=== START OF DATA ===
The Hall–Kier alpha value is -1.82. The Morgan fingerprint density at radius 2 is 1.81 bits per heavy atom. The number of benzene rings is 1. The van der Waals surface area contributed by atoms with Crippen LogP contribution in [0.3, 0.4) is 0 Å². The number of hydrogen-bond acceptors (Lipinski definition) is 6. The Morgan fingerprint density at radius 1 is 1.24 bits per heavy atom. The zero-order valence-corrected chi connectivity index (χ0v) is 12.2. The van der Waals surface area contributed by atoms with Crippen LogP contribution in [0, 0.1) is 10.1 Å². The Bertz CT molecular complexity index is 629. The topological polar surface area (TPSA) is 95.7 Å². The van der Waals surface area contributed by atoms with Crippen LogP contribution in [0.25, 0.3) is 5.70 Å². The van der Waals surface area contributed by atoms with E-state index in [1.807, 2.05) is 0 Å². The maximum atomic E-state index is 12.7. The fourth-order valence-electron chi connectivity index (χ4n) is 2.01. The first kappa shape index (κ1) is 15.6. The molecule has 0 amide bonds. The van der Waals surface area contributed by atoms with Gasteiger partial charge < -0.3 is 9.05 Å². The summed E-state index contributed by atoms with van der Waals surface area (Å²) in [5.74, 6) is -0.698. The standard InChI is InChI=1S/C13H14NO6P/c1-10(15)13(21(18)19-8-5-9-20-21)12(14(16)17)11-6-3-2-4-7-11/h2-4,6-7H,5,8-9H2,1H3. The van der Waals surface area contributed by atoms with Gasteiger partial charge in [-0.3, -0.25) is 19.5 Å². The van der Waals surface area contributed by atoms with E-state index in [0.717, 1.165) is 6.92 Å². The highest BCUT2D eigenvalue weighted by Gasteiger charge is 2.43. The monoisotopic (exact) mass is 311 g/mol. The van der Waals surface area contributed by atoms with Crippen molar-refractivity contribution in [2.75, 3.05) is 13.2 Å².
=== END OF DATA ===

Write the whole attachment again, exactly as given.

The Hall–Kier alpha value is -1.82. The Morgan fingerprint density at radius 2 is 1.81 bits per heavy atom. The number of benzene rings is 1. The van der Waals surface area contributed by atoms with Crippen LogP contribution in [0.3, 0.4) is 0 Å². The number of hydrogen-bond acceptors (Lipinski definition) is 6. The Morgan fingerprint density at radius 1 is 1.24 bits per heavy atom. The zero-order valence-corrected chi connectivity index (χ0v) is 12.2. The van der Waals surface area contributed by atoms with Crippen LogP contribution in [0, 0.1) is 10.1 Å². The Bertz CT molecular complexity index is 629. The topological polar surface area (TPSA) is 95.7 Å². The van der Waals surface area contributed by atoms with Crippen LogP contribution in [0.25, 0.3) is 5.70 Å². The van der Waals surface area contributed by atoms with E-state index in [1.807, 2.05) is 0 Å². The maximum atomic E-state index is 12.7. The fourth-order valence-electron chi connectivity index (χ4n) is 2.01. The first kappa shape index (κ1) is 15.6. The molecule has 0 amide bonds. The van der Waals surface area contributed by atoms with Gasteiger partial charge < -0.3 is 9.05 Å². The summed E-state index contributed by atoms with van der Waals surface area (Å²) in [5.74, 6) is -0.698. The standard InChI is InChI=1S/C13H14NO6P/c1-10(15)13(21(18)19-8-5-9-20-21)12(14(16)17)11-6-3-2-4-7-11/h2-4,6-7H,5,8-9H2,1H3. The van der Waals surface area contributed by atoms with Gasteiger partial charge in [-0.3, -0.25) is 19.5 Å². The van der Waals surface area contributed by atoms with E-state index in [0.717, 1.165) is 6.92 Å². The highest BCUT2D eigenvalue weighted by Gasteiger charge is 2.43. The monoisotopic (exact) mass is 311 g/mol. The van der Waals surface area contributed by atoms with Crippen molar-refractivity contribution in [2.75, 3.05) is 13.2 Å².